“You must ask for recommendations to build credibility”. I read this all the time in articles from people that claim to be social media experts, especially in the LinkedIn field. If this was all there is to it, the follow example ticks all the boxes.
“I have used James’ services several times and would not hesitate to recommend him. He has always treated me as extremely important with his honesty and integrity. He has been able to save my business several thousands of dollars off the bottom line.”
So here’s my question for you. Can you tell what James does for a living? No. Neither can I.More importantly neither can LinkedIn. A nice message doesn’t actually count in LinkedIn’s algorithm unless it has specifics. If James wants to found on LinkedIn for what he does for a living, all his recommendations need to get specific to help LinkedIn rank him above his competitors.
For example, if James is a lawyer he should request a recommendation that reads with more specifics such as “I have used James as my commercial lawyer several times and would not hesitate to recommend him….”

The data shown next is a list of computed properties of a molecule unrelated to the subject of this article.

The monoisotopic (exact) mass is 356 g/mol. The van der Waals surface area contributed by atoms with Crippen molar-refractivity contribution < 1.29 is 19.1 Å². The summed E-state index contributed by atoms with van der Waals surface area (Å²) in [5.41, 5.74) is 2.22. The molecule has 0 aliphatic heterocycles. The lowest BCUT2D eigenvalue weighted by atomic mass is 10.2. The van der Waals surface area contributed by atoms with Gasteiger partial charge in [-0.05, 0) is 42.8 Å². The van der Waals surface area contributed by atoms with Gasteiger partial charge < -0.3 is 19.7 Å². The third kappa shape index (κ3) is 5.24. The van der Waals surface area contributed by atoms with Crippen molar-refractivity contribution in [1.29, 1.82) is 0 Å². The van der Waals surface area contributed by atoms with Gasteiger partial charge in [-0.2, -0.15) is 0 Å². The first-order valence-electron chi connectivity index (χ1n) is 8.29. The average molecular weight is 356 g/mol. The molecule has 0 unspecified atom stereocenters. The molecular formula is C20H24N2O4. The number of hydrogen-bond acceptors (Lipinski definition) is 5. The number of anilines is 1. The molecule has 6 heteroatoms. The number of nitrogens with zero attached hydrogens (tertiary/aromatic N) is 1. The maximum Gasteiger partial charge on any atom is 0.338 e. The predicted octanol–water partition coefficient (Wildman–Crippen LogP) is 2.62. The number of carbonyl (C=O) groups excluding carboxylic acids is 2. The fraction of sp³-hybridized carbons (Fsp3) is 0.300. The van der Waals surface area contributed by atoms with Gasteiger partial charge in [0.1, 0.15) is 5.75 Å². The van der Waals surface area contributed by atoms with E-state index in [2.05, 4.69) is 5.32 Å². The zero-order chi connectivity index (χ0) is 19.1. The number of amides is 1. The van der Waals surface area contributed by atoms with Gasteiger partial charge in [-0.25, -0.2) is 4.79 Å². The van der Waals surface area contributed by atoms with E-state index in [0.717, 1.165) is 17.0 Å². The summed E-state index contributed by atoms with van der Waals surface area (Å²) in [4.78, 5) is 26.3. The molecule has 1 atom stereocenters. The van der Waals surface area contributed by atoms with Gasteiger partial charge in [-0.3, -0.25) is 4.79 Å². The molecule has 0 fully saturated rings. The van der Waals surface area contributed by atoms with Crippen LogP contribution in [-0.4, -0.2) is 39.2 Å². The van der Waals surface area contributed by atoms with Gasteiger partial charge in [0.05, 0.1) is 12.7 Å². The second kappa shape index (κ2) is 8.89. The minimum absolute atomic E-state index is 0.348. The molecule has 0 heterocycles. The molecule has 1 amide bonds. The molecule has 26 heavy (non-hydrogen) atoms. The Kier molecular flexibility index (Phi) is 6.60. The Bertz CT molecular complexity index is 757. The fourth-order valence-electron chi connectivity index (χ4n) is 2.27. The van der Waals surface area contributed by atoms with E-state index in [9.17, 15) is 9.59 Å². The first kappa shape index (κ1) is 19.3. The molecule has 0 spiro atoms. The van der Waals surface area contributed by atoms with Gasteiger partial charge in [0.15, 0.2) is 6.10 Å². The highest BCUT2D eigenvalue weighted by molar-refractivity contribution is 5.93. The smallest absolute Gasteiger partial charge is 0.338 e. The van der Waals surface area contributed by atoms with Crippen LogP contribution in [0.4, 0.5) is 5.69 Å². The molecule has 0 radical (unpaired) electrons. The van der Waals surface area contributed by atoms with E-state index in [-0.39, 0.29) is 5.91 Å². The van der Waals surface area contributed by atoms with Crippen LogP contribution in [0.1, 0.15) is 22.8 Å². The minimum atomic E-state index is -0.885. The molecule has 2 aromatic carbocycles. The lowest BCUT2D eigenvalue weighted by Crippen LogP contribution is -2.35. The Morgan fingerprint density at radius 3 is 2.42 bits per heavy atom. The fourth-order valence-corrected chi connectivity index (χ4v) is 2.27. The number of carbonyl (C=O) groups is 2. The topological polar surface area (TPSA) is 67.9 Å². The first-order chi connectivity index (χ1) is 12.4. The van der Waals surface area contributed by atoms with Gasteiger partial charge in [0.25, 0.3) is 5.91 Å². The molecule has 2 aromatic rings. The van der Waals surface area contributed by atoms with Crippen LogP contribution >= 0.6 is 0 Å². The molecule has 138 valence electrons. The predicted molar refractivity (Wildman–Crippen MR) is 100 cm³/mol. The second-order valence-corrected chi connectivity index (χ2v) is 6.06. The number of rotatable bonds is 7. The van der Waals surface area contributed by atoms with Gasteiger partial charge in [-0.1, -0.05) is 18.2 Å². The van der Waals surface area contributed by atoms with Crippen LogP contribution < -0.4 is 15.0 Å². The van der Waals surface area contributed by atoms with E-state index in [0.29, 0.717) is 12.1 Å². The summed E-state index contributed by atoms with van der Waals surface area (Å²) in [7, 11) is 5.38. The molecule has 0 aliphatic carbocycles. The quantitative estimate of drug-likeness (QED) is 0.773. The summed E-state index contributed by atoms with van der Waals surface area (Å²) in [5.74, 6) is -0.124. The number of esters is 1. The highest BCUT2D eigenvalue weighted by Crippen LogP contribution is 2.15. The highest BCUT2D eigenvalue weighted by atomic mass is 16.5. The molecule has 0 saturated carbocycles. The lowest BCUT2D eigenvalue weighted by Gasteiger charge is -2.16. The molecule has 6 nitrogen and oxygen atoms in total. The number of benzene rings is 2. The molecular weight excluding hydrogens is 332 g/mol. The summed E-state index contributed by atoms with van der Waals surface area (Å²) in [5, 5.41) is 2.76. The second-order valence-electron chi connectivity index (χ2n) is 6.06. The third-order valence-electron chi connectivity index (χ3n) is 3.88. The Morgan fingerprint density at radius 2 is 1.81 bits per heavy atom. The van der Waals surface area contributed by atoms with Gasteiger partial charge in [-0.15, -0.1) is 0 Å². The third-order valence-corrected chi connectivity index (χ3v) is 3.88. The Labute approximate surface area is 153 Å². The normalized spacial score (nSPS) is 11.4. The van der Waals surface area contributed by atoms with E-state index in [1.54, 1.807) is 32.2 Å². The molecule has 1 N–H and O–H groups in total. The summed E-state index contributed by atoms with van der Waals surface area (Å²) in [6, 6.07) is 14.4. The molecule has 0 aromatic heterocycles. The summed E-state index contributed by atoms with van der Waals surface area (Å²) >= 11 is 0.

Now that you have a written recommendation on your LinkedIn profile, yes this now gives you credibility but it also says specifics for LinkedIn’s spiders to track. LinkedIn will say, hey this James guy is good at being a commercial lawyer. He has told us this in his profile but now there is someone else backing up his claim. Let’s move him up in the searches as more relevant when his network wants a commercial lawyer.
Let’s take that one step further and say James has 5 recommendations that all mention that James is a great commercial lawyer and bingo LinkedIn thinks he really knows his stuff.
So how is your profile looking? I’ve seen some clients with over 20 recommendations and not one mentions what they do.The recommendtions may have well been on my profile, they are so generic. Do your recommendations back up what you say your specialty ison the rest of your profile?
You have just been ninjafied by the LinkedIn Ninja Down Under.